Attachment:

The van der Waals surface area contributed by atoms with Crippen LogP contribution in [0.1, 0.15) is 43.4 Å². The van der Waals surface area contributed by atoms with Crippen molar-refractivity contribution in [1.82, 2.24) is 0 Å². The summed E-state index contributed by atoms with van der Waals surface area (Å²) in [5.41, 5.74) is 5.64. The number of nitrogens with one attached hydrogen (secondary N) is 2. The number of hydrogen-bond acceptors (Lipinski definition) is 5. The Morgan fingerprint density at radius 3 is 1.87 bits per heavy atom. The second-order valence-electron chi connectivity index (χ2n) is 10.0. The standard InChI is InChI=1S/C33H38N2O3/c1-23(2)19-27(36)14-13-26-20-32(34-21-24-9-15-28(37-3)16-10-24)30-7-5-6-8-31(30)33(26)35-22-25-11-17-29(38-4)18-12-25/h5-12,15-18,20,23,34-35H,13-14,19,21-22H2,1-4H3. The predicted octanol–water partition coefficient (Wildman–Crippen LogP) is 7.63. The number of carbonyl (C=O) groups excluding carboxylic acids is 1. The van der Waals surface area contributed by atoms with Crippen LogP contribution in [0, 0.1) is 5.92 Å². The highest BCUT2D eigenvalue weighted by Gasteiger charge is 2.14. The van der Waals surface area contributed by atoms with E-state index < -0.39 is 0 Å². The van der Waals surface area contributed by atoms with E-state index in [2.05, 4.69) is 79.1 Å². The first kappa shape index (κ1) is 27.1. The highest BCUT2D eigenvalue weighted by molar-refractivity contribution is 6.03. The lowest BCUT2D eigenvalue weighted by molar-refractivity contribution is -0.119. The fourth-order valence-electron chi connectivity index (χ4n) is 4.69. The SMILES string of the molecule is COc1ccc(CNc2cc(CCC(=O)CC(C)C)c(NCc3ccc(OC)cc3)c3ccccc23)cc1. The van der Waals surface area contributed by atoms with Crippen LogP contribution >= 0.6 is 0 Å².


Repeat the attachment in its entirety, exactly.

The van der Waals surface area contributed by atoms with Crippen LogP contribution in [0.1, 0.15) is 43.4 Å². The van der Waals surface area contributed by atoms with Crippen molar-refractivity contribution in [1.82, 2.24) is 0 Å². The summed E-state index contributed by atoms with van der Waals surface area (Å²) in [5.41, 5.74) is 5.64. The number of nitrogens with one attached hydrogen (secondary N) is 2. The number of hydrogen-bond acceptors (Lipinski definition) is 5. The Morgan fingerprint density at radius 3 is 1.87 bits per heavy atom. The second-order valence-electron chi connectivity index (χ2n) is 10.0. The standard InChI is InChI=1S/C33H38N2O3/c1-23(2)19-27(36)14-13-26-20-32(34-21-24-9-15-28(37-3)16-10-24)30-7-5-6-8-31(30)33(26)35-22-25-11-17-29(38-4)18-12-25/h5-12,15-18,20,23,34-35H,13-14,19,21-22H2,1-4H3. The predicted octanol–water partition coefficient (Wildman–Crippen LogP) is 7.63. The number of carbonyl (C=O) groups excluding carboxylic acids is 1. The van der Waals surface area contributed by atoms with Crippen LogP contribution in [0, 0.1) is 5.92 Å². The highest BCUT2D eigenvalue weighted by Gasteiger charge is 2.14. The van der Waals surface area contributed by atoms with E-state index < -0.39 is 0 Å². The van der Waals surface area contributed by atoms with E-state index in [2.05, 4.69) is 79.1 Å². The first kappa shape index (κ1) is 27.1. The highest BCUT2D eigenvalue weighted by molar-refractivity contribution is 6.03. The lowest BCUT2D eigenvalue weighted by molar-refractivity contribution is -0.119. The fourth-order valence-electron chi connectivity index (χ4n) is 4.69. The SMILES string of the molecule is COc1ccc(CNc2cc(CCC(=O)CC(C)C)c(NCc3ccc(OC)cc3)c3ccccc23)cc1. The van der Waals surface area contributed by atoms with Crippen LogP contribution >= 0.6 is 0 Å².